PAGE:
skip navigation
Building Blocks For a Healthy Future Home About Us Links Get Updates Awards
Family Educators Materials
Send this page to a friend E-Mail   |   Print this page Print   |   Subscribe RSS Feed
Animal Characters
spacer Educators photosEducators photos

Lesson Plans
Meeting the Challenge in the Classroom

Most Building Blocks’ Lesson Plans are written to help you instruct your students. This time, the information is meant to help you become more successful working with a child or children to change challenging behaviors to more positive ones. You may elect to do these activities on your own, or, to get greater input and insight, you may want to work with a colleague or complete these activities within faculty sessions.

The ideas included in the following exercise are taken from the Center on the Social and Emotional Foundations for Early Learning (Vanderbilt University). This center has many excellent resources, including professional development activities and modules for teachers.

Example: “For me, it was 6-year-old ‘Harry.’ Harry knew all the right buttons to push and regularly drove me near tears. He talked back, didn’t follow rules, and intimidated other children. Needless to say, I dreaded having to deal with him each day, and I felt frustrated, angry with myself and him, and helpless.”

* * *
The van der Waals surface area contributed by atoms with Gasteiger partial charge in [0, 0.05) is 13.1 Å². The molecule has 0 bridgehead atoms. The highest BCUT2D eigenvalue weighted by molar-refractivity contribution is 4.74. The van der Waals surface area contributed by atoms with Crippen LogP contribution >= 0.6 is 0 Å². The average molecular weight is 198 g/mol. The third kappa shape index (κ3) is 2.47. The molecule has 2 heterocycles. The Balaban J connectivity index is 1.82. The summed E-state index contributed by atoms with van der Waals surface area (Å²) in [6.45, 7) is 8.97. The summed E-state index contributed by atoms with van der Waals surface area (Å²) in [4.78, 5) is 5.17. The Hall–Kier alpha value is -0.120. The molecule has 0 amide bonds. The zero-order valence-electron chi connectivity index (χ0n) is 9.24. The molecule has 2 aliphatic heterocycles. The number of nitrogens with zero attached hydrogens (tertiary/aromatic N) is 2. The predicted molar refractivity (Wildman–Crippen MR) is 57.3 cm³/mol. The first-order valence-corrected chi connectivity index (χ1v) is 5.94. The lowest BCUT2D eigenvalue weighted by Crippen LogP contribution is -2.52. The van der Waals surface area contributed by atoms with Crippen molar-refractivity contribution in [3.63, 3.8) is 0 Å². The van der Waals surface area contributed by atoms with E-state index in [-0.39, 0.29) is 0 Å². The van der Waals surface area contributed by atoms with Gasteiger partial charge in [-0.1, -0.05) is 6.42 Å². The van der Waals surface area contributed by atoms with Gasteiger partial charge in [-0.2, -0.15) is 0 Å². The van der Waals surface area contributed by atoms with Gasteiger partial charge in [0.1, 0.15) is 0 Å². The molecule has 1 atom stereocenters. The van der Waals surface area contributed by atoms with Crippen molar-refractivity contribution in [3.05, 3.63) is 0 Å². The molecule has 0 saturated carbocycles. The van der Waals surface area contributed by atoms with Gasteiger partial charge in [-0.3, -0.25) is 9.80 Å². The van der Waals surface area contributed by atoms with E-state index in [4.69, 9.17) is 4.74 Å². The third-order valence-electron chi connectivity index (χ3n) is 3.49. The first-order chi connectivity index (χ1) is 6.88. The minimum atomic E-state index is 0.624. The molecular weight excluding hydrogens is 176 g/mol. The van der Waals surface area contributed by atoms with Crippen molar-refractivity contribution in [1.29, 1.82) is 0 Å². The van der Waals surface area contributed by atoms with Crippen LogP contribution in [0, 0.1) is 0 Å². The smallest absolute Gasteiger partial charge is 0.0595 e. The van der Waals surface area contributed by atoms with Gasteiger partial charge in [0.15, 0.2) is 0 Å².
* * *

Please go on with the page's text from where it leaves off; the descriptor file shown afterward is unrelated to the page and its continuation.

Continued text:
1. Think of one or two children in your classroom who have a negative impact on you and, therefore, your class.

Consider: What are the behaviors this child or children display that can really “push your buttons”?




How do you feel when you’re faced with these challenging behaviors?




What is the impact of these feelings on your relationship with the child or children displaying these




2. Now, consider practical ways to build a positive relationship with this challenging child or children. How can you make it possible for the two of you to enjoy working together?
Example: “For me, building a relationship with Harry’s mom made me empathize with Harry’s situation and gave me ‘ins’ on things to do that would appeal to him and make him act and react positively with me and the class.”

Which of these ideas might work for you? Select those you’d like to try this coming week:

  • Distribute a “survey of interests” to parents to help learn about things each child
  • Sit and talk with individual children during snack or lunch.
  • Conduct a home visit.
  • Other: __________________________________________________________

    Encourage a child’s positive behaviors:
  • Listen carefully and show appreciation for children’s ideas or stories.
  • Send positive notes home.
  • Post children’s work for everyone to see.
  • Create an atmosphere of sharing for both you and the children.
  • Give specific compliments—“I like the colors in your painting”—rather than “Good
  • Give hugs, thumbs-up, and high fives for good behavior and work well done.
  • Call a child’s parents to say what a good day it’s been, while the child is listening.
  • Other: ________________________________________________________

  • Make “all about me” books.